A Strange Calculus
August 21, 2006
Gary Schmitt and Dan Blumenthal, American Enterprise Institute (AEI)
After nearly five years of the global war on terror, you'd think the Bush administration would understand the importance of military preparedness. But apparently some lessons are harder to learn than others. U.S. Secretary of Defense Donald Rumsfeld last month wrote to the U.S. Congress opposing a measure calling for upgraded military exchanges with Taiwan. Mr. Rumsfeld argued it would interfere with the "President's authority to conduct diplomatic, intelligence, and military activities."
The measure in question ought not to be contentious. Included in the U.S. House of Representatives' version of the 2007 Defense Authorization Bill, it simply seeks to lift the self-imposed ban on U.S. generals and admirals visiting the island, which has been in place since 1979. It also calls for a program of senior military exchanges with Taiwan.
This is very much in the U.S.'s best interests--and could help save American lives in the event of a conflict. Washington has a vital interest in encouraging Taiwan to improve its defensive capabilities, both as a deterrent to Chinese aggression and, should that fail, to ensure the Taiwanese military can defend the island until American forces arrive. The U.S. military needs to be ready to work closely with the Taiwanese military in the event of a cross-Strait conflict.
The present situation, under which only more junior military officers, such as colonels and captains, are allowed to visit Taiwan, doesn't work. Only generals and admirals command joint land, sea and air operations, have experience in comprehensive military planning and the bureaucratic authority within the Pentagon to push through new initiatives to help Taiwan.
It is negligent to prohibit American officers with this essential knowledge from familiarizing themselves with the military they may be fighting alongside and the island they may be asked to help protect. Regular visits by senior U.S. military officers would allow them to work with the island to improve its capabilities in threat analysis, force planning, logistics, and operational tactics and procedures.
Should a conflict erupt in the Taiwan Strait, the U.S. would need to forge a military coalition--with Taiwan at the tip of the spear--to fend off the Chinese military. The last time Washington tried this on a significant scale, during the 1999 war in Kosovo in 1999, it was a nightmare. Try this without proper planning in a high-intensity conflict against an adversary that is superior in numbers and capabilities to Slobodan Milosevic's Serbia, and you have a recipe for military disaster.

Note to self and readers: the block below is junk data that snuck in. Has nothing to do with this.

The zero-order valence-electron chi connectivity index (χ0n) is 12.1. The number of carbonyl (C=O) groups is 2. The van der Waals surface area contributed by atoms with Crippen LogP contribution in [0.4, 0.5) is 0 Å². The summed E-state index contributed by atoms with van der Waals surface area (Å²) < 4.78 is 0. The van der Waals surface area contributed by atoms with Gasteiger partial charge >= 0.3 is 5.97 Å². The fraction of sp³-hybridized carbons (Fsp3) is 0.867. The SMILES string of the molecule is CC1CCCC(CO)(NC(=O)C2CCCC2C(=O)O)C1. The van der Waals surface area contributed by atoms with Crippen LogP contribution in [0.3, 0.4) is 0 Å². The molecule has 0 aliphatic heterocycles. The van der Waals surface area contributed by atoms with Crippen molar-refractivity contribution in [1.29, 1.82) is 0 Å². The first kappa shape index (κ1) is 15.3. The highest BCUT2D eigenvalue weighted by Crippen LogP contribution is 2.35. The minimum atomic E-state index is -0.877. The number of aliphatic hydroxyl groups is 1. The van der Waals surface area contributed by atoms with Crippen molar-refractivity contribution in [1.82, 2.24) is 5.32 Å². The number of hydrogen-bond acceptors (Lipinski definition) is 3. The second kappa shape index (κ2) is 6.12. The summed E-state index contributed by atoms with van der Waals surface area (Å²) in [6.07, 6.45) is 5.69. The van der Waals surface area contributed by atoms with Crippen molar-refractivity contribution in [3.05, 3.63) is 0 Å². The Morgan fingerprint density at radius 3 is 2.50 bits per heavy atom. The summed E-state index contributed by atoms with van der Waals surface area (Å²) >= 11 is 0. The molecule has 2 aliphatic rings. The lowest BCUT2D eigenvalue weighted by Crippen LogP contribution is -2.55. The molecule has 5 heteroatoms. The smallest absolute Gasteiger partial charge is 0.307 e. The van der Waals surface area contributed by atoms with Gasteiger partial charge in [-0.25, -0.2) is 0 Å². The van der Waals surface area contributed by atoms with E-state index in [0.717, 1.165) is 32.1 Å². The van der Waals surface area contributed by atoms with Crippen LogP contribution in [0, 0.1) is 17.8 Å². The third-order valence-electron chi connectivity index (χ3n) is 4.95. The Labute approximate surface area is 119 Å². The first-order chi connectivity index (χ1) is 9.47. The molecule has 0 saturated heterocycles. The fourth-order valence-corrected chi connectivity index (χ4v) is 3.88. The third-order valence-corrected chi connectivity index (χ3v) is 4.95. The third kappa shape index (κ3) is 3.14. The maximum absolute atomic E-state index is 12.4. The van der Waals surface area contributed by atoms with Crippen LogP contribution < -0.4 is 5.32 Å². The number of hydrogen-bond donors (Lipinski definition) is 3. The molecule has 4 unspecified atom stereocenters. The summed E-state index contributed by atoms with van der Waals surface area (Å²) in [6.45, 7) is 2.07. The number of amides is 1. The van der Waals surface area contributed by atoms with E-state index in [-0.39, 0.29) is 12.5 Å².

Neither international law nor any agreement with China requires this ban, which was first imposed through "guidelines" issued by the U.S. State Department after then-President Jimmy Carter switched formal diplomatic recognition from Taipei to Beijing in 1979. Moreover, it is a restriction that runs contrary to the logic of the Taiwan Relations Act, which mandates the U.S. to enable Taiwan to "maintain a sufficient self-defense capability," and with the exception of formal diplomatic ties, treat the island as a state in virtually every other respect.
Mr. Rumsfeld's July 24 letter to Congress, opposing ending these restrictions, contradicts the spirit of President Bush's April 2001 statement that his administration would "do whatever it takes to help Taiwan defend itself." Given that the U.S. Defense Department publishes reports on China's growing military power annually, it is inexplicable that the Pentagon opposes removing an unnecessary and harmful restriction on military ties with Taiwan.
It is a strange calculus that drives the U.S. relationship with Taiwan today. In spite of the fact that the island is a fully fledged democracy, a valued player in the global economy, and a partner in the war on terrorism, America treats it with less diplomatic decorum than a country like Syria--all in the name of placating Beijing.
But the U.S. "one China" policy is premised on the peaceful resolution of cross-Strait differences. Tying America's hands behind its back by not allowing generals and admirals to visit Taiwan only serves to sow doubts in both Taiwan and China about the effectiveness of U.S. contingency planning and the credibility of its commitments.
From his letter, it appears Mr. Rumsfeld would prefer that the first time a senior U.S. military officer sees Taiwan is after war breaks out. That would be comic, if it weren't so tragic--and unnecessary.
Dan Blumenthal is a resident fellow and Gary J. Schmitt is a resident scholar at AEI.